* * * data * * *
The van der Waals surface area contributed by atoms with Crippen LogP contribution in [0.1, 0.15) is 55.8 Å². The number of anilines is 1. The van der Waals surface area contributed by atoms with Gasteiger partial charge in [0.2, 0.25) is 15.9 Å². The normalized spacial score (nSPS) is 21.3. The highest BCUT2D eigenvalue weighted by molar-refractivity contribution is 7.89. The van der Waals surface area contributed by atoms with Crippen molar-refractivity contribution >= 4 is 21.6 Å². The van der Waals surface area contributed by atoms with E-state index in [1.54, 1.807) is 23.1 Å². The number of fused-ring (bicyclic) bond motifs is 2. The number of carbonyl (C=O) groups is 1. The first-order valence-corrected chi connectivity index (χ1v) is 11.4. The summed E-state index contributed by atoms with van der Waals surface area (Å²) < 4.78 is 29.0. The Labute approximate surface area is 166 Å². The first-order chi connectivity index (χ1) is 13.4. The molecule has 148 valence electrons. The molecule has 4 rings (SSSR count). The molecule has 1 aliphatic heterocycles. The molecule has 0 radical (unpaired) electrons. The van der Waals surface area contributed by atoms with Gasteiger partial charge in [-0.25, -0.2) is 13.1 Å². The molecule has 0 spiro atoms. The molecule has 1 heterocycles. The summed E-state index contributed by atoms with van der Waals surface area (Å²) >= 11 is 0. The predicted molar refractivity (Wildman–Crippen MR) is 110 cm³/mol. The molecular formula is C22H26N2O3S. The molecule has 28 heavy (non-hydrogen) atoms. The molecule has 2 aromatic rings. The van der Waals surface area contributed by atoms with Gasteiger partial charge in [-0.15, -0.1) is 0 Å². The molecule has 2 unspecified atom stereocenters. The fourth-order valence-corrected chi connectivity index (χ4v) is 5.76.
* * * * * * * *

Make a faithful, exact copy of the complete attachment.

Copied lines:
The van der Waals surface area contributed by atoms with Crippen LogP contribution in [0.1, 0.15) is 55.8 Å². The number of anilines is 1. The van der Waals surface area contributed by atoms with Gasteiger partial charge in [0.2, 0.25) is 15.9 Å². The normalized spacial score (nSPS) is 21.3. The highest BCUT2D eigenvalue weighted by molar-refractivity contribution is 7.89. The van der Waals surface area contributed by atoms with Crippen molar-refractivity contribution >= 4 is 21.6 Å². The van der Waals surface area contributed by atoms with E-state index in [1.54, 1.807) is 23.1 Å². The number of fused-ring (bicyclic) bond motifs is 2. The number of carbonyl (C=O) groups is 1. The first-order valence-corrected chi connectivity index (χ1v) is 11.4. The summed E-state index contributed by atoms with van der Waals surface area (Å²) < 4.78 is 29.0. The Labute approximate surface area is 166 Å². The first-order chi connectivity index (χ1) is 13.4. The molecule has 148 valence electrons. The molecule has 4 rings (SSSR count). The molecule has 1 aliphatic heterocycles. The molecule has 0 radical (unpaired) electrons. The van der Waals surface area contributed by atoms with Gasteiger partial charge in [-0.25, -0.2) is 13.1 Å². The molecule has 0 spiro atoms. The molecule has 1 heterocycles. The summed E-state index contributed by atoms with van der Waals surface area (Å²) >= 11 is 0. The predicted molar refractivity (Wildman–Crippen MR) is 110 cm³/mol. The molecular formula is C22H26N2O3S. The molecule has 28 heavy (non-hydrogen) atoms. The molecule has 2 aromatic rings. The van der Waals surface area contributed by atoms with Gasteiger partial charge in [-0.15, -0.1) is 0 Å². The molecule has 2 unspecified atom stereocenters. The fourth-order valence-corrected chi connectivity index (χ4v) is 5.76.